? MYSTERY PHOTO ?
This unidentified image was found with others from the Mystic area, probably on the Stonington side but not sure. This massive boulder was approximately 25 feet tall and at least 15 feet wide ! The large tree might not still exist however the stone wall could ? The road likely still exists but would be paved and twice as wide – which may have necessitated the removal of the massive boulder ? Any information, clues or suggestions might help to solve this mystery. Please contact us with your information
Update – – Several people have suggested that this boulder might be in the vicinity of Deans Mill, which back in the horse and buggy and even early automobile days was a popular destination for a Sunday drive and picnic – – – Now, some splendid clues have been found
I C R C historian and researcher Marcus Mason discovered an unpublished memoir describing just such an excursion in great detail as they passed along the way. It describes going along the Pequot Trail “past the second Stanton gate from which a long narrow lane leads to the old Paul Stanton house and from there a path leads through rocky pastures to the breast of the dam at Dean’s Pond. It is a shorter route, but today we give preference to the longer and more picturesque road and passing on soon come to the old Copp place with the ancient colonial farmhouse. Almost as large as the house is a massive granite boulder which stands between the house and the highway, forming a part of the front yard fence, and and just below it on the opposite side of the road stands one of the few hemlock trees to be found in this section, a splendid specimen. Now the highway dips into a little hollow where it crosses Copp’s Brook. At the top of the next rise, Lover’s Lane leads from the highway to the pond a half a mile distant”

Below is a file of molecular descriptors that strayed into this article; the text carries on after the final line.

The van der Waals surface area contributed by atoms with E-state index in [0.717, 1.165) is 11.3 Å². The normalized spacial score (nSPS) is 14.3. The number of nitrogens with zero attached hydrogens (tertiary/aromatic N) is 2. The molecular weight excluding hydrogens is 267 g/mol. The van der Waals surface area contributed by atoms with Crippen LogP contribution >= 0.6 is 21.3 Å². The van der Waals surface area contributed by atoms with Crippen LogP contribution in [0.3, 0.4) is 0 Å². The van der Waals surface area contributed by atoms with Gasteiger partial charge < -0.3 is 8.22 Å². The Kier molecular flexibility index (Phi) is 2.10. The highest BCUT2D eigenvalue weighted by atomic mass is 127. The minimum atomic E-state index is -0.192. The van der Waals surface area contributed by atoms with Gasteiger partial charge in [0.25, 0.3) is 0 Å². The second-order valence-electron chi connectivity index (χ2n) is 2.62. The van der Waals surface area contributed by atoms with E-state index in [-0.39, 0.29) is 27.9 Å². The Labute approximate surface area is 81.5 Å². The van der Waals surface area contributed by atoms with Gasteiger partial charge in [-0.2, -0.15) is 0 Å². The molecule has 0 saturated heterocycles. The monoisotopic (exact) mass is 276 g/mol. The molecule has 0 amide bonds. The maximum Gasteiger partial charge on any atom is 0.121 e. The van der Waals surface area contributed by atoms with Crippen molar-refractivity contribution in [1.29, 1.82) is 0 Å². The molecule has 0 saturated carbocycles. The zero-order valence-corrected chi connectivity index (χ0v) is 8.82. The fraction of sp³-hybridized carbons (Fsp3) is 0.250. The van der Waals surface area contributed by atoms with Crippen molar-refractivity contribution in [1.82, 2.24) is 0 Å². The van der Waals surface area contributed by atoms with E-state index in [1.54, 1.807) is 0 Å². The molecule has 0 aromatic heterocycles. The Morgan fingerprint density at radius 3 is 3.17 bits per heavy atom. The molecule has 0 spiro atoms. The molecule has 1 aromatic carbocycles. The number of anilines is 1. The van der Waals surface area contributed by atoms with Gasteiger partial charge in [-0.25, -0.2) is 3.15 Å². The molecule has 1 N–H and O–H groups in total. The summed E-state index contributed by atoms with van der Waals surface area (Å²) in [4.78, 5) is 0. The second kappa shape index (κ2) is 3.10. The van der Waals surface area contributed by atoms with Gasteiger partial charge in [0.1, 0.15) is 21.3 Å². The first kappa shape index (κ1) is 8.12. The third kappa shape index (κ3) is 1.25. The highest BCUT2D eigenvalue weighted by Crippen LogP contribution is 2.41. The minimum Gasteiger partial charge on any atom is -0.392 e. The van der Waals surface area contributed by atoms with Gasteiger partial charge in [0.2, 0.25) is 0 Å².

Today the old Copp farmhouse is long gone but as one passes along that section of the Pequot Trail, there is a metal gate that leads in north a short distance to a well head. This is where the the Copp farmhouse used to be and just at the edge of todays paved road there are the remnants of rocks that were blasted away when they widened the road. Across the street there still exists several giant hemlock trees and not far behind them are several other glacial erratic boulders of varying sizes as well as stone walls